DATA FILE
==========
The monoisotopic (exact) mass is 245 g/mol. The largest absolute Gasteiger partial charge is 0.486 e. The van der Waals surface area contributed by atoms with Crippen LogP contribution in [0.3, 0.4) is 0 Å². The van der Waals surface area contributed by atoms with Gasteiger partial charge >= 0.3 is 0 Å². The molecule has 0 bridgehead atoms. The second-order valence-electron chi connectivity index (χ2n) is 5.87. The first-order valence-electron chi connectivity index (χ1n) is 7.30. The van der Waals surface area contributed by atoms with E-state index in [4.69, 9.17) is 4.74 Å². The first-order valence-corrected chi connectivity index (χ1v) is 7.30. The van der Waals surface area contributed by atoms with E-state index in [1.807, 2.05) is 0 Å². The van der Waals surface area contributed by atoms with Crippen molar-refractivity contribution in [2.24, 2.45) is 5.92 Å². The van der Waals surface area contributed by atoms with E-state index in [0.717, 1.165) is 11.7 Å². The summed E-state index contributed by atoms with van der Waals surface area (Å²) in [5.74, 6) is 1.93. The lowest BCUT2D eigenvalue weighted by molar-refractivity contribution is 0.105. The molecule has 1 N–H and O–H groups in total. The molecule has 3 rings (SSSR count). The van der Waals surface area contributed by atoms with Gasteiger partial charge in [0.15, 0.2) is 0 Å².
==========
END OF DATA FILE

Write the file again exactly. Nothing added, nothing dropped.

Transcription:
The monoisotopic (exact) mass is 245 g/mol. The largest absolute Gasteiger partial charge is 0.486 e. The van der Waals surface area contributed by atoms with Crippen LogP contribution in [0.3, 0.4) is 0 Å². The van der Waals surface area contributed by atoms with Gasteiger partial charge >= 0.3 is 0 Å². The molecule has 0 bridgehead atoms. The second-order valence-electron chi connectivity index (χ2n) is 5.87. The first-order valence-electron chi connectivity index (χ1n) is 7.30. The van der Waals surface area contributed by atoms with E-state index in [4.69, 9.17) is 4.74 Å². The first-order valence-corrected chi connectivity index (χ1v) is 7.30. The van der Waals surface area contributed by atoms with E-state index in [1.807, 2.05) is 0 Å². The van der Waals surface area contributed by atoms with Crippen molar-refractivity contribution in [2.24, 2.45) is 5.92 Å². The van der Waals surface area contributed by atoms with E-state index in [0.717, 1.165) is 11.7 Å². The summed E-state index contributed by atoms with van der Waals surface area (Å²) in [5.74, 6) is 1.93. The lowest BCUT2D eigenvalue weighted by molar-refractivity contribution is 0.105. The molecule has 1 N–H and O–H groups in total. The molecule has 3 rings (SSSR count). The van der Waals surface area contributed by atoms with Gasteiger partial charge in [0.15, 0.2) is 0 Å².